Ices, Oceans, and Fire: Tuesday morning: Spectroscopy
If Monday morning at the Workshop on Satellites of the Outer Solar System was all about stuff we can't measure (the interiors and pasts of the moons), Tuesday morning was all about stuff we can measure, but don't always know how to interpret. The talks were all about the surfaces of these bodies as revealed through spectroscopy. Spectroscopy is a discipline that uses the entire electromagnetic spectrum, from UV to visible to near-, mid-, and thermal infrared and sometimes even more extremely short or long wavelengths, to study the properties of surfaces in space. Stuff reflects sunlight or emits thermal radiation differently depending upon what it's made of, so by studying the radiation that we can sense remotely from these objects, we can learn about what they are made of. The major problem in spectroscopy is that you rarely see surfaces that are made of only one substance, so the spectrum that you look at represents the sum of all the different kinds of materials that make up the body you're looking at, and decoding what all the lumps and dips in a spectrum mean is a seriously difficult challenge.
The electromagnetic spectrum
Electromagnetic radiation is divided into categories depending upon its wavelength. Gamma rays are the shortest, and radio the longest.
Still, there's a lot you can say about what stuff in the outer solar system is made of, and Brad Dalton summarized that in the presentation opening the session: "Surface Compositions of the Icy Satellites." (As in previous posts, links from talk titles go to abstracts in PDF format.)
"What is out there?" Brad asked himself. "Lots of water. Water in the solid state. Water is virtually everywhere." However, even if water ice is everywhere, it takes a wide variety of forms. There is more than one crystalline form, depending on the pressure and temperature; it can be crystalline or amorphous; even amorphous ice looks different depending upon how it formed (vapor-deposited amorphous ice looks different from ice whose crystalline structure has been loused up by radiation). There is also bound water, where water is found in the crystalline structure of hydrated minerals or clathrates, and trapped water, where it's adsorbed or even "physisorbed" on other materials.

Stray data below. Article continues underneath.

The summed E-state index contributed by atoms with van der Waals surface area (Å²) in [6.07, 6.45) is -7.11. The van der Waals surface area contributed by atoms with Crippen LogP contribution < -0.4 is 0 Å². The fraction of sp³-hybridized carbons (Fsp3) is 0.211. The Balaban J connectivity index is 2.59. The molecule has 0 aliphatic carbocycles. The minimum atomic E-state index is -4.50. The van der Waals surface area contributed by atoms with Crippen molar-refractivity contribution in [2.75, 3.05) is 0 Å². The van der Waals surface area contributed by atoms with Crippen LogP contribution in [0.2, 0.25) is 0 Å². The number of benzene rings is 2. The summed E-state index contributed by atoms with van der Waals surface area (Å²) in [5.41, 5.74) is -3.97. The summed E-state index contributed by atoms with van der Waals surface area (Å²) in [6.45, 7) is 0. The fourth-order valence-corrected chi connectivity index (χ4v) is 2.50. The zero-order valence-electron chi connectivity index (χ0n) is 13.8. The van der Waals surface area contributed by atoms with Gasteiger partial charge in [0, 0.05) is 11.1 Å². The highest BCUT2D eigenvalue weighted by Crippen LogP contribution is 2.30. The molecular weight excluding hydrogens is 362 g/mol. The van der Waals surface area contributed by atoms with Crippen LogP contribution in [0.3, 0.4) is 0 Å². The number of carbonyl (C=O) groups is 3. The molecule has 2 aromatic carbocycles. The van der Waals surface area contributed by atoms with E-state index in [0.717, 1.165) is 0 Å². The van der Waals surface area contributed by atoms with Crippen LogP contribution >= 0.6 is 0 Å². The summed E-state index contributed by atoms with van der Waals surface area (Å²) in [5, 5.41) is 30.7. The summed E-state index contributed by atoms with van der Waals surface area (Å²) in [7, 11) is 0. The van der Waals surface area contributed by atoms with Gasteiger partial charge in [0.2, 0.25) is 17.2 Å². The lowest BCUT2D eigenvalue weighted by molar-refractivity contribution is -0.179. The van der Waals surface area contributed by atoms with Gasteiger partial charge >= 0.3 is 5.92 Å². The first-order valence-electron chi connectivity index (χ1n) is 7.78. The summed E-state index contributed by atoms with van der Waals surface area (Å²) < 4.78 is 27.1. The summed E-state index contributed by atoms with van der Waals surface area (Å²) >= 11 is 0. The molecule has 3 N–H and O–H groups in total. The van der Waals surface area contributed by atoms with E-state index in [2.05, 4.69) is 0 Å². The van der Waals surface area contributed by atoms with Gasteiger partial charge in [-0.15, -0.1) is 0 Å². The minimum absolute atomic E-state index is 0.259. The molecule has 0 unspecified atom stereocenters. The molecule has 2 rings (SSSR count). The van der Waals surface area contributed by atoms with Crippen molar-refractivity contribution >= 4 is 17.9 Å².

Brad continued, "There are all kinds of things you can do with water, and it's still water. It responds to different environmental conditions. It changes with temperature, pressure, radiation damage. It forms pits and cages, the structure gets blown apart, it sputters and gets redeposited and gets knocked around and knocked around until it preferentially deposits itself on the coldest surfaces. Frost grains will start changing on their own. You can put water ice in a vacuum chamber and hold it there and water molecules will come off the edges and redeposit on the faces. Water ice flows; you get viscous relaxation. Craters, mountains slowly flow and change their shape. What you get depends very much on the rheological properties of these ices." Experimenters are attempting to model the behavior of water at outer solar system conditions in the laboratory, but even when people manage to simulate the pressures and temperatures in the outer solar system, they can't possibly model the diversity of compositions of impurities in water ice. "Everyone's modeling with pure water ice, but with just a little bit of contaminant, less than 1%, you can change these behaviors by orders of magnitude."
"What else is out there? There are elements in cosmogenic abundances. Volatiles are some of the easiest things to detect. There's minerals, either primordial or alteration products, and then the organics, which is what everyone's looking for, whether abiotic or biogenic. Biogenic organics -- that's the holy grail for spectroscopy."